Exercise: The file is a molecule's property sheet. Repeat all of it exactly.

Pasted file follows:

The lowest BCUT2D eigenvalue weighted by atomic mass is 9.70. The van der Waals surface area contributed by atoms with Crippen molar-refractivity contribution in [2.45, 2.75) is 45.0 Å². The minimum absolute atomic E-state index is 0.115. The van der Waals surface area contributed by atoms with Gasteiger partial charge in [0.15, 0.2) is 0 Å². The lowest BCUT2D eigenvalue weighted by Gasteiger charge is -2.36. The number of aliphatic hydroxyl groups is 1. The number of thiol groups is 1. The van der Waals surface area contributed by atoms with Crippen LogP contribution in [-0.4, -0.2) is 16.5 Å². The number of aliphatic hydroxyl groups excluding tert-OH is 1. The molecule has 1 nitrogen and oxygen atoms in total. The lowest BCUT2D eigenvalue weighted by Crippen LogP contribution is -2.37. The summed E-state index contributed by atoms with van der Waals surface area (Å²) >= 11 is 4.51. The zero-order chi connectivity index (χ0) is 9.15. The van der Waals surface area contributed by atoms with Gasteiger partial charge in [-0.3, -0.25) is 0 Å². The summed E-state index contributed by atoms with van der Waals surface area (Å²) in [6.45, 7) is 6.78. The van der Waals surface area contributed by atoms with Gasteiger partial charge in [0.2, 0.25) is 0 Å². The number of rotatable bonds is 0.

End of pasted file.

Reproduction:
The lowest BCUT2D eigenvalue weighted by atomic mass is 9.70. The van der Waals surface area contributed by atoms with Crippen molar-refractivity contribution in [2.45, 2.75) is 45.0 Å². The minimum absolute atomic E-state index is 0.115. The van der Waals surface area contributed by atoms with Gasteiger partial charge in [0.15, 0.2) is 0 Å². The lowest BCUT2D eigenvalue weighted by Gasteiger charge is -2.36. The number of aliphatic hydroxyl groups is 1. The number of thiol groups is 1. The van der Waals surface area contributed by atoms with Crippen LogP contribution in [-0.4, -0.2) is 16.5 Å². The number of aliphatic hydroxyl groups excluding tert-OH is 1. The molecule has 1 nitrogen and oxygen atoms in total. The lowest BCUT2D eigenvalue weighted by Crippen LogP contribution is -2.37. The summed E-state index contributed by atoms with van der Waals surface area (Å²) >= 11 is 4.51. The zero-order chi connectivity index (χ0) is 9.15. The van der Waals surface area contributed by atoms with Gasteiger partial charge in [-0.3, -0.25) is 0 Å². The summed E-state index contributed by atoms with van der Waals surface area (Å²) in [6.45, 7) is 6.78. The van der Waals surface area contributed by atoms with Gasteiger partial charge in [0.2, 0.25) is 0 Å². The number of rotatable bonds is 0.